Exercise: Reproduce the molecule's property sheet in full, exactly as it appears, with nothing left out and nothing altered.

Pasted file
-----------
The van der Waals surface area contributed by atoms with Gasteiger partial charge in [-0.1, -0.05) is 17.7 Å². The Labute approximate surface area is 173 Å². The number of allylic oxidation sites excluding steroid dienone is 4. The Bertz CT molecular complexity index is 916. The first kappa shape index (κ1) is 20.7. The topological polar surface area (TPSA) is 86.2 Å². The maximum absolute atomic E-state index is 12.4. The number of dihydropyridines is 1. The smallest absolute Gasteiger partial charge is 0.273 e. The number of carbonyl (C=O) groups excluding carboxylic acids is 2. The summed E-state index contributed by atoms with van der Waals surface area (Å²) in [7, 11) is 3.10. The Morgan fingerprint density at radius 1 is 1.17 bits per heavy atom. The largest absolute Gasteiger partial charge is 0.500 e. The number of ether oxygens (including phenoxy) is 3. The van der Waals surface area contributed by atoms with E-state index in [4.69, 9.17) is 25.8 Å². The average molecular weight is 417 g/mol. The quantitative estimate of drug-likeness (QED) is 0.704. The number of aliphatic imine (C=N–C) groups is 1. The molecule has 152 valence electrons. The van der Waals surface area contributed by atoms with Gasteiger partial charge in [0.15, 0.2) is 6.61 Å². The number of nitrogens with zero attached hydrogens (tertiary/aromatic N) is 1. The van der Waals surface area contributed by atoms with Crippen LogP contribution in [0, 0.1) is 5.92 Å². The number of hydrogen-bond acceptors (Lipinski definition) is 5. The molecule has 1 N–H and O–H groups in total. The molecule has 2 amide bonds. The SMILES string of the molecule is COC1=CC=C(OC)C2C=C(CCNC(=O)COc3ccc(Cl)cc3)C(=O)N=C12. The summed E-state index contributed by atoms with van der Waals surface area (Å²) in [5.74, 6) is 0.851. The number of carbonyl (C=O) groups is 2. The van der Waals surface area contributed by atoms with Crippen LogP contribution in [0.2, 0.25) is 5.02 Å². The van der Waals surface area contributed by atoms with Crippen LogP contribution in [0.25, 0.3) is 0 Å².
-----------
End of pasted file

The van der Waals surface area contributed by atoms with Gasteiger partial charge in [-0.1, -0.05) is 17.7 Å². The Labute approximate surface area is 173 Å². The number of allylic oxidation sites excluding steroid dienone is 4. The Bertz CT molecular complexity index is 916. The first kappa shape index (κ1) is 20.7. The topological polar surface area (TPSA) is 86.2 Å². The maximum absolute atomic E-state index is 12.4. The number of dihydropyridines is 1. The smallest absolute Gasteiger partial charge is 0.273 e. The number of carbonyl (C=O) groups excluding carboxylic acids is 2. The summed E-state index contributed by atoms with van der Waals surface area (Å²) in [7, 11) is 3.10. The Morgan fingerprint density at radius 1 is 1.17 bits per heavy atom. The largest absolute Gasteiger partial charge is 0.500 e. The number of ether oxygens (including phenoxy) is 3. The van der Waals surface area contributed by atoms with E-state index in [4.69, 9.17) is 25.8 Å². The average molecular weight is 417 g/mol. The quantitative estimate of drug-likeness (QED) is 0.704. The number of aliphatic imine (C=N–C) groups is 1. The molecule has 152 valence electrons. The van der Waals surface area contributed by atoms with Gasteiger partial charge in [0.15, 0.2) is 6.61 Å². The number of nitrogens with zero attached hydrogens (tertiary/aromatic N) is 1. The van der Waals surface area contributed by atoms with Crippen LogP contribution in [0, 0.1) is 5.92 Å². The number of hydrogen-bond acceptors (Lipinski definition) is 5. The molecule has 1 N–H and O–H groups in total. The molecule has 2 amide bonds. The SMILES string of the molecule is COC1=CC=C(OC)C2C=C(CCNC(=O)COc3ccc(Cl)cc3)C(=O)N=C12. The summed E-state index contributed by atoms with van der Waals surface area (Å²) in [5.74, 6) is 0.851. The number of carbonyl (C=O) groups is 2. The van der Waals surface area contributed by atoms with Crippen LogP contribution in [0.2, 0.25) is 5.02 Å². The van der Waals surface area contributed by atoms with Crippen LogP contribution in [0.25, 0.3) is 0 Å².